The Rules of a Medicaid Compliant Annuity

Alisa Lamal

Disclaimer: With Medicaid, VA, and insurance regulations frequently changing, past blog posts may not be presently accurate or relevant. Please contact our office for information on current planning strategies, tips, and how-to's.


A Medicaid Compliant Annuity (MCA) can be a helpful tool for clients who reside in a nursing home, but who are unable to afford their care without the help of Medicaid. These annuities, when included as part of a client’s Medicaid crisis plan, can effectively convert the applicant’s excess countable resources into an income stream with zero cash value allowing them to accelerate their eligibility for benefits.

For an annuity to be classified as ‘Medicaid compliant’ it must be structured according to the rules outlined in the Deficit Reduction Act of 2005. According to federal regulations, the annuity must be:



This means that once the contract is in effect, the policyholder cannot make any changes to the premium, term, beneficiaries, or monthly payout for the duration of the contract. This is important for Medicaid purposes because the policy cannot have accessible cash value. As such, the policyholder will only have access to the income stream received from the annuity and not be able to access any of the funds invested into the annuity.

Learn More: Fundamentals of Medicaid Crisis Planning



This requirement prevents the annuity contract from being assigned or transferred to another party or sold on the secondary market. Since the MCA has a zero cash value and ownership of the policy cannot be changed once the policy is in force, the MCA is non-assignable. Assignable annuity contracts are considered to have an accessible cash value to them that can be accessed by the policyholder. As such, annuity contracts that are assignable will often be considered non-compliant and their value may be included as an available resource to the Medicaid applicant.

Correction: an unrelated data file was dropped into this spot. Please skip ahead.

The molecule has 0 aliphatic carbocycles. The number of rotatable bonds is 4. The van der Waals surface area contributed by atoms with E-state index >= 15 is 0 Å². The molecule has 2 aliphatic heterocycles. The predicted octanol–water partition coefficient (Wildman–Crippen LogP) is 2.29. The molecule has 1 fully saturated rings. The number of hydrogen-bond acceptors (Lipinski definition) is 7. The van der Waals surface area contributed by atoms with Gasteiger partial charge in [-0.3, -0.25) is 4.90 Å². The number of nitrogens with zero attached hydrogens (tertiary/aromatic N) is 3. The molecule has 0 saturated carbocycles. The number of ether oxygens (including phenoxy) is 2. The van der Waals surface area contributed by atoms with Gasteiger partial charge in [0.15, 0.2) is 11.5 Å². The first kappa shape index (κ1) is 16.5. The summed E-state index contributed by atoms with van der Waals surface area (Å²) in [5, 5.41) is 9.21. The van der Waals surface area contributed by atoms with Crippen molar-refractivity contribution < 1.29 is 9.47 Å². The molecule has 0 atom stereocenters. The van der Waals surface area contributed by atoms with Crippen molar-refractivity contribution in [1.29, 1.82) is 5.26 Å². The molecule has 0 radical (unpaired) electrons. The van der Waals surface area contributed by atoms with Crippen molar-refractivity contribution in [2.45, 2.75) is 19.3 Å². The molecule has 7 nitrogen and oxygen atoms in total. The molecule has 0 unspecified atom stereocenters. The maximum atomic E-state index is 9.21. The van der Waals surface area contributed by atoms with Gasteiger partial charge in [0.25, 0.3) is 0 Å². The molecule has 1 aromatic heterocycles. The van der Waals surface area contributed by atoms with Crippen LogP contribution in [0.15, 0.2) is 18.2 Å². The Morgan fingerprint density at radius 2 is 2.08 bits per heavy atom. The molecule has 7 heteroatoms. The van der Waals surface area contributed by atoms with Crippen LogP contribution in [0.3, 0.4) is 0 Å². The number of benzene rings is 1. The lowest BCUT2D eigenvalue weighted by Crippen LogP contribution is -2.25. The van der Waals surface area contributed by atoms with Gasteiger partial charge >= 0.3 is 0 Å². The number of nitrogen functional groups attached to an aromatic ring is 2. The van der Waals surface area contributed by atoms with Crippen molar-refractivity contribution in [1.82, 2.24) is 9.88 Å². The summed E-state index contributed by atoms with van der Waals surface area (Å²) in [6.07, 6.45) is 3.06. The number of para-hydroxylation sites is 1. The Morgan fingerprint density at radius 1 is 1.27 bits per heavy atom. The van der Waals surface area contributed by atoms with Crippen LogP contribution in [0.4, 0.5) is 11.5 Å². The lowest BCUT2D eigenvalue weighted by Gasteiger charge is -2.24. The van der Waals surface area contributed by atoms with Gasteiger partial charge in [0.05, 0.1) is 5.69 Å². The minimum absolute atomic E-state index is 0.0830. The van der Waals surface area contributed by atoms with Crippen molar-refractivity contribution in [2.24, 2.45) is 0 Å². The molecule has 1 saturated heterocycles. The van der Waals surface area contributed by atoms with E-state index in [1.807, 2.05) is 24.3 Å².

Actuarially Sound

For an annuity to meet the actuarially sound requirement, the policy must return the full investment amount to the policyholder within their Medicaid life expectancy. As such, the term of the MCA, while it can be structured shorter than the owner’s full estimated life expectancy, cannot exceed that limit. To determine the maximum term length for your client, you will need to consult the appropriate actuarial table. While most states utilize the Social Security Administration Actuarial Table, some states have their own, so it’s important to know which table your state references.

Read More: What You Need to Know About the Actuarially Sound Requirement


Provide Equal Payments

Another requirement for an annuity to be considered ‘Medicaid compliant’ is that it must provide equal payments in regular intervals (often monthly) over the contract term. The policy must not permit balloon or deferral payments.  Since the MCA is a Single Premium Immediate Annuity (SPIA), payments begin immediately, often within 30 days of the contract’s issue date. Annuities that allow payments to be deferred may be considered by Medicaid to be non-compliant. This is because deferred annuities often contain a cash value while they are in a deferred status that can be accessed by the policyholder.


State as Beneficiary

Lastly, an annuity must name the state Medicaid agency as the appropriate beneficiary of the contract for the policy to be considered compliant. The state is often listed as the primary beneficiary of the contract, however, there are exceptions to this rule.

If the MCA is owned by an institutionalized individual who is married, the community spouse can be named as the primary beneficiary ahead of the state Medicaid agency. In a few select states, if the annuity is purchased in the name of the community spouse, the institutionalized spouse can be named ahead of the state Medicaid agency. However, if the MCA is purchased by the institutionalized individual or their spouse, if there is a minor or disabled child, they may be named as a primary beneficiary of the annuity ahead of the state Medicaid agency. Some states may have additional exceptions beyond those listed here.

Learn More: Breaking Down the MCA’s Beneficiary Requirements


Whether your clients are married or single, a Medicaid Compliant Annuity can help them accelerate their eligibility for Medicaid benefits. Since the rules for a Medicaid Compliant Annuity are strict and can be a bit complicated at times, it’s important to work with an insurance carrier that understands the requirements of these types of annuities and can provide you with the right product.

If you have a client that could benefit from the use of a Medicaid Compliant Annuity but aren’t sure whether your local financial advisor supplies such a product, contact our office to discuss your client’s annuity options today!


Attorney Access

Access More In-Depth Resources

Join Attorney Access to view our entire library of white papers, case studies, and state-specific planning information.